♡ Free Shipping over $150 ♡ Free In-Town Delivery ♡
A Vintage Classics edition of Louisa May Alcott's beloved and influential story of the March sisters, which is once again a major motion picture. First published in 1868, and based on Louisa May Alcott's own unusual family, the novel brought to life some of American literature's most spirited female characters—and this edition has a fresh new cover to match the vibrancy of these heroines.
Little Women has long been one of the most enduringly beloved classics of children's literature, as popular with adults as it is with young readers. Generations have been entranced by the adventures of the four March sisters, each with their distinct and realistic virtues and flaws: tomboyish, ambitious Jo; frail and sweet Beth; beautiful, confident Meg; and artistic, willful Amy. With their patient mother, Marmee, they survive the hardships of the Civil War and the dramas and tragedies of family life.
Louisa May Alcott was born in Germantown, Pennsylvania, in 1832, the second of four daughters of Abigail May Alcott and Bronson Alcott, the prominent Transcendentalist thinker and social reformer. Raised in Concord, Massachusetts, and educated by her father, Alcott early on came under the influence of the great men of his circle: Emerson, Hawthorne, the preacher Theodore Parker, and Thoreau. From her youth, Louisa worked at various tasks to help support her family: sewing, teaching, domestic service, and writing. In 1862, she volunteered to serve as an army nurse in a Union hospital during the Civil War— an experience that provided her material for her first successful book, Hospital Sketches (1863). Between 1863 and 1869, she published several anonymous and pseudonymous Gothic romances and lurid thrillers. But fame came with the publication of her Little Women (1868– 69), a novel based on the childhood adventures of the four Alcott sisters, which received immense popular acclaim and brought her financial security as well as the conviction to continue her career as a writer. In the wake of Little Women’s popularity, she brought out An Old- Fashioned Girl (1870), Little Men(1871), Eight Cousins (1875), Rose in Bloom (1876), Jo’s Boys (1886), and other books for children, as well as two adult novels, Moods (1864) and Work (1873). An active participant in the women’s suffrage and temperance movements during the last decade of her life, Alcott died in Boston in 1888, on the day her father was buried.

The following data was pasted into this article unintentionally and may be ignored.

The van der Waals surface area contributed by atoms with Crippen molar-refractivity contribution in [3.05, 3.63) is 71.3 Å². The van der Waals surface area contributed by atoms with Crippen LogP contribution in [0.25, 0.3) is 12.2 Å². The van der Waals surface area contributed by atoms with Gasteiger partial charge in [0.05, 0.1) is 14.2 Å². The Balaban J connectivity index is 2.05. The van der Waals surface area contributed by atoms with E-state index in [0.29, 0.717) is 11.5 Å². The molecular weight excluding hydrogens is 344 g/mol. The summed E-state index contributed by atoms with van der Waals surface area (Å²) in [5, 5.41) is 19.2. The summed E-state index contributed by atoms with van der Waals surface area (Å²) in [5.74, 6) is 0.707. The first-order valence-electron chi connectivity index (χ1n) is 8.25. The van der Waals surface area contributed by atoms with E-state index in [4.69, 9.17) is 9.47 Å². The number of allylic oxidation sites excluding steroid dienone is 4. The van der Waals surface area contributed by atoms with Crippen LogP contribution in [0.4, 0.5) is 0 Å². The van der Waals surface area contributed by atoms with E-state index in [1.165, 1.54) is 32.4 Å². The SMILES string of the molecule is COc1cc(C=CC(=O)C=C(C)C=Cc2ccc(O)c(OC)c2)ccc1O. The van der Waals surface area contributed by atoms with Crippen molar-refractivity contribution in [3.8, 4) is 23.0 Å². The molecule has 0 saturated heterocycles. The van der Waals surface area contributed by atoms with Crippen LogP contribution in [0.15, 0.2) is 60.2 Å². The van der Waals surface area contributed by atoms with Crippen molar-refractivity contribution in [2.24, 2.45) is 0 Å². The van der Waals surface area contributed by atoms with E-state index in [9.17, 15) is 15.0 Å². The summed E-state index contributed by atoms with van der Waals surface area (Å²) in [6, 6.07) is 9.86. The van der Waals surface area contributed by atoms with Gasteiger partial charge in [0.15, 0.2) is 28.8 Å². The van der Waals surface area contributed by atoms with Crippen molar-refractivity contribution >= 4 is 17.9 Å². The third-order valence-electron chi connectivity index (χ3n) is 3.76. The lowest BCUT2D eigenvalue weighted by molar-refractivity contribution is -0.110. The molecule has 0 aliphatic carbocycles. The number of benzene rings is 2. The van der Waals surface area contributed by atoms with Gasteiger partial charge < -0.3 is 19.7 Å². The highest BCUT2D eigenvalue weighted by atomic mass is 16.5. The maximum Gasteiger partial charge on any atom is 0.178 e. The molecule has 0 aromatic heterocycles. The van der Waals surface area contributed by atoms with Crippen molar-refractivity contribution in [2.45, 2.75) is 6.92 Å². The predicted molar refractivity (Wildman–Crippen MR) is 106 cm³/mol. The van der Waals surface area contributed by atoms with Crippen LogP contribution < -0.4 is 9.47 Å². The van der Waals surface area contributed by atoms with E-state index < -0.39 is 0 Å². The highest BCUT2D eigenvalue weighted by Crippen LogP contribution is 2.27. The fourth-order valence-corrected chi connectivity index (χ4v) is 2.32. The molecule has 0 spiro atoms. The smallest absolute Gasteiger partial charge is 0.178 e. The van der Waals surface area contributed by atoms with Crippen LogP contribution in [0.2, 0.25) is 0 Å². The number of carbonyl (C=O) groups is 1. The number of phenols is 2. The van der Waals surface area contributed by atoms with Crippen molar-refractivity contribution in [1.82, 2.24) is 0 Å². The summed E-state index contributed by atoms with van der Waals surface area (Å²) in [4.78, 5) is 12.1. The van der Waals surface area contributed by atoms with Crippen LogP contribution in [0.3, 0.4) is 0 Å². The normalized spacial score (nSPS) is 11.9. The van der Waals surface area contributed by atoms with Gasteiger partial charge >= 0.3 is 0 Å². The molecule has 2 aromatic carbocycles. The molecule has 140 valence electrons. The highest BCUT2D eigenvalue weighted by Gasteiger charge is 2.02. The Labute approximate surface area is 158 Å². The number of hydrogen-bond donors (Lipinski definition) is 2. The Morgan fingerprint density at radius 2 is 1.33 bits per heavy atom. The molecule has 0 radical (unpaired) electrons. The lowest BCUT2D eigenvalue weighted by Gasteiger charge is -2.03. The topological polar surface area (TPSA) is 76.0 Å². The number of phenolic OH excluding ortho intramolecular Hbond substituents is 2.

**All books are final sale**